I hope that you're all well and have had a good month.
I don't know how you feel but it seems that June really has been a 'blink and you'll miss it' kind of month...and that includes the mini heatwave.
June is LGBTQ Awareness month, which like all awareness months, serves to highlight the ongoing issues related to the specific group as well as celebrate the accomplishments, the one thing that is clear is that there is always more to be done to make a more equitable society.
On another note, one thing that is increasingly being talked about is how organisations can positively manage the changing expectations of their employees, as we start to return to some semblance of normality. Of course the new normal requires employers to manage employee wellbeing while at the same time trying to adapt their organisations to hybrid working patterns: no easy task and each sector has specific challenges.
It seems that however you look at it, there won't be any smooth sailing in the short or even medium term.
If any of you would like to contribute an opinion piece please send us an email at firstname.lastname@example.org
Denise Rabor, IEDP Chair
P.S. Please don't forget to follow us on Twitter and join the conversation on Facebook. Also please check you are in our new Linked In group - i.e. the one called Institute of Equality and Diversity Professionals - not the old one (Institute of Equality and Diversity Practitioners)
How can we tackle the crisis of LGBTQ+ homelessness? | RSA Replay
Homophobia, biphobia and transphobia within families and within communities drives thousands of young people into homelessness. In the US, studies show that LGBTQ+ youths make up 40% of the nation’s total homeless youth population, despite LGBTQ+ youth comprising merely 5% of the overall youth population
What It Is, Why It Matters, and How To Make It a Priority
There’s a lot of conversations happening around diversity and inclusion in the workplace. But many organizations don’t fully understand the dynamics at play or how to address them, let alone make them better.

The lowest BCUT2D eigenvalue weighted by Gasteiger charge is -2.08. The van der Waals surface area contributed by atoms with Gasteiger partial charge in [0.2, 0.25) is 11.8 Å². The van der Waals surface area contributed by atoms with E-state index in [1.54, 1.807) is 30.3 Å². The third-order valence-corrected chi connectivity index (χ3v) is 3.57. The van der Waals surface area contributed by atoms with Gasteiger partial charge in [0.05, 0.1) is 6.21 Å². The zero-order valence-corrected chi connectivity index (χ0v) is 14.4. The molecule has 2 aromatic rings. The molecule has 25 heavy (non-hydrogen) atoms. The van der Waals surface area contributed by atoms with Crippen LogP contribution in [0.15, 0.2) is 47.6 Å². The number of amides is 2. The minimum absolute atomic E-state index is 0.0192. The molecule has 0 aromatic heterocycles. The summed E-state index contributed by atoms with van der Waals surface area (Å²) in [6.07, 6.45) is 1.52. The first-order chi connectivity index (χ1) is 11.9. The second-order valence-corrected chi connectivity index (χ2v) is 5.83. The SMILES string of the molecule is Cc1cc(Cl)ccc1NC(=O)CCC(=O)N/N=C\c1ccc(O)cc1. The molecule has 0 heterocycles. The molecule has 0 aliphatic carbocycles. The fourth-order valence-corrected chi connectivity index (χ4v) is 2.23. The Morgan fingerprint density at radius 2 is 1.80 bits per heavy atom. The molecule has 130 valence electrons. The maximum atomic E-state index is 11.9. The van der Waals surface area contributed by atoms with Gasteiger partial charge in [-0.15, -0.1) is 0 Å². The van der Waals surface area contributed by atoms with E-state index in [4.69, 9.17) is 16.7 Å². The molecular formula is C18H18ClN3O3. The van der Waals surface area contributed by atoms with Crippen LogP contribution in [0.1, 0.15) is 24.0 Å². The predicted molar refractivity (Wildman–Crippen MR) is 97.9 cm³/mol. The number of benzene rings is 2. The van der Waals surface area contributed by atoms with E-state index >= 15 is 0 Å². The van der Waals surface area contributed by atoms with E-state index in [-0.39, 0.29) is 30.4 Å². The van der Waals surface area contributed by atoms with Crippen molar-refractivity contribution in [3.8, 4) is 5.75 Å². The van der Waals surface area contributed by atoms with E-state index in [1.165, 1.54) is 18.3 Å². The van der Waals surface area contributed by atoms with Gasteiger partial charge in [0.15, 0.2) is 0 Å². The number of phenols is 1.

Health care workers face mental health crisis as the result of pandemic disaster
During the first year of the pandemic, more than 3,600 health care workers died in the United States, according to the ongoing study, “Lost on the frontline,” by Kaiser Health News and the Guardian newspaper.
The Rape and Sexual Violence Project (RSVP) specialist training team would like to invite you to attend our ‘Bite Size Training Sessions’ which will be held throughout 2021 on a variety of subjects related to supporting survivors of sexual violence and abuse. All training sessions are 2-hour interactive on-line sessions via Zoom.
Based on the bestselling book by Naoki Higashida, THE REASON I JUMP is an immersive cinematic exploration of neurodiversity through the experiences of nonspeaking autistic people from around the world. The film blends Higashida’s revelatory descriptions of his autism, written when he was just 13, with intimate portraits of five remarkable young people. It opens a window into an intense and overwhelming, but often joyful, sensory universe.
We hope you enjoyed reading this newsletter and would welcome any feedback or suggestions about how we could improve it for the benefit of our members. If you have any ideas for future editions or would be interested in writing an item for the next issue please contact the IEDP office on:email@example.com
The deadline for contributions to the next issue is 15 July 2021. Please circulate this newsletter to anyone who may be interested in our work or who may wish to join the Institute.